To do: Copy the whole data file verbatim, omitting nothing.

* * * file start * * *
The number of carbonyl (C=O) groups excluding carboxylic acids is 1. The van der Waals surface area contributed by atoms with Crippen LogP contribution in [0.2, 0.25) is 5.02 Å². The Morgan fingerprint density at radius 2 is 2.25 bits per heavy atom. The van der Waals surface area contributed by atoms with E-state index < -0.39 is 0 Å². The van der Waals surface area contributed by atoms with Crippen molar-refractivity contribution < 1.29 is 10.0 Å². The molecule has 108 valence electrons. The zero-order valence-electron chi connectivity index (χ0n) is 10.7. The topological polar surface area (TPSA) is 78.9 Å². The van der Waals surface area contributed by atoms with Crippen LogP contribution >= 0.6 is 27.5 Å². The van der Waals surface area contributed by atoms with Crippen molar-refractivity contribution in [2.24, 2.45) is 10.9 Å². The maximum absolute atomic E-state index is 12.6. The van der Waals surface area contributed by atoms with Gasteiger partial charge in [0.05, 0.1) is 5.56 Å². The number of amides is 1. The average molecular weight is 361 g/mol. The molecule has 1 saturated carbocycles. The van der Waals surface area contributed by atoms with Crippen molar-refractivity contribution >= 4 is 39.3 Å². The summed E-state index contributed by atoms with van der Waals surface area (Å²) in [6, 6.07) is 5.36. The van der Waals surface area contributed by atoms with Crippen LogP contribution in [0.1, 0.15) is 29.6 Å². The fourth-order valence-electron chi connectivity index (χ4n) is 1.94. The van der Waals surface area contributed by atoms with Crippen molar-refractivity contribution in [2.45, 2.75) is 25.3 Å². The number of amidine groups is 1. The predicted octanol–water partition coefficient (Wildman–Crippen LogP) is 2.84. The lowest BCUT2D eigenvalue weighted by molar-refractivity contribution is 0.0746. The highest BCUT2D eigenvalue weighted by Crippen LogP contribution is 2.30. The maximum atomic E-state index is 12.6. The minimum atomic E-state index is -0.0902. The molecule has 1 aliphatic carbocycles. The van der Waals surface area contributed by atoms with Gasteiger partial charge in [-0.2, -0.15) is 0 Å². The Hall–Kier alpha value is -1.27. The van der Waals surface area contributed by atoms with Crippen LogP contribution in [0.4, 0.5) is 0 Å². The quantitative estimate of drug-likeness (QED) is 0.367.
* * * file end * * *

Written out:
The number of carbonyl (C=O) groups excluding carboxylic acids is 1. The van der Waals surface area contributed by atoms with Crippen LogP contribution in [0.2, 0.25) is 5.02 Å². The Morgan fingerprint density at radius 2 is 2.25 bits per heavy atom. The van der Waals surface area contributed by atoms with E-state index < -0.39 is 0 Å². The van der Waals surface area contributed by atoms with Crippen molar-refractivity contribution < 1.29 is 10.0 Å². The molecule has 108 valence electrons. The zero-order valence-electron chi connectivity index (χ0n) is 10.7. The topological polar surface area (TPSA) is 78.9 Å². The van der Waals surface area contributed by atoms with Crippen LogP contribution >= 0.6 is 27.5 Å². The van der Waals surface area contributed by atoms with Crippen molar-refractivity contribution in [2.24, 2.45) is 10.9 Å². The maximum absolute atomic E-state index is 12.6. The van der Waals surface area contributed by atoms with Gasteiger partial charge in [0.05, 0.1) is 5.56 Å². The number of amides is 1. The average molecular weight is 361 g/mol. The molecule has 1 saturated carbocycles. The van der Waals surface area contributed by atoms with Crippen molar-refractivity contribution >= 4 is 39.3 Å². The summed E-state index contributed by atoms with van der Waals surface area (Å²) in [6, 6.07) is 5.36. The van der Waals surface area contributed by atoms with Crippen LogP contribution in [0.1, 0.15) is 29.6 Å². The fourth-order valence-electron chi connectivity index (χ4n) is 1.94. The van der Waals surface area contributed by atoms with Crippen molar-refractivity contribution in [2.45, 2.75) is 25.3 Å². The number of amidine groups is 1. The predicted octanol–water partition coefficient (Wildman–Crippen LogP) is 2.84. The lowest BCUT2D eigenvalue weighted by molar-refractivity contribution is 0.0746. The highest BCUT2D eigenvalue weighted by Crippen LogP contribution is 2.30. The maximum atomic E-state index is 12.6. The minimum atomic E-state index is -0.0902. The molecule has 1 aliphatic carbocycles. The van der Waals surface area contributed by atoms with Gasteiger partial charge in [-0.2, -0.15) is 0 Å². The Hall–Kier alpha value is -1.27. The van der Waals surface area contributed by atoms with Crippen LogP contribution in [0.4, 0.5) is 0 Å². The quantitative estimate of drug-likeness (QED) is 0.367.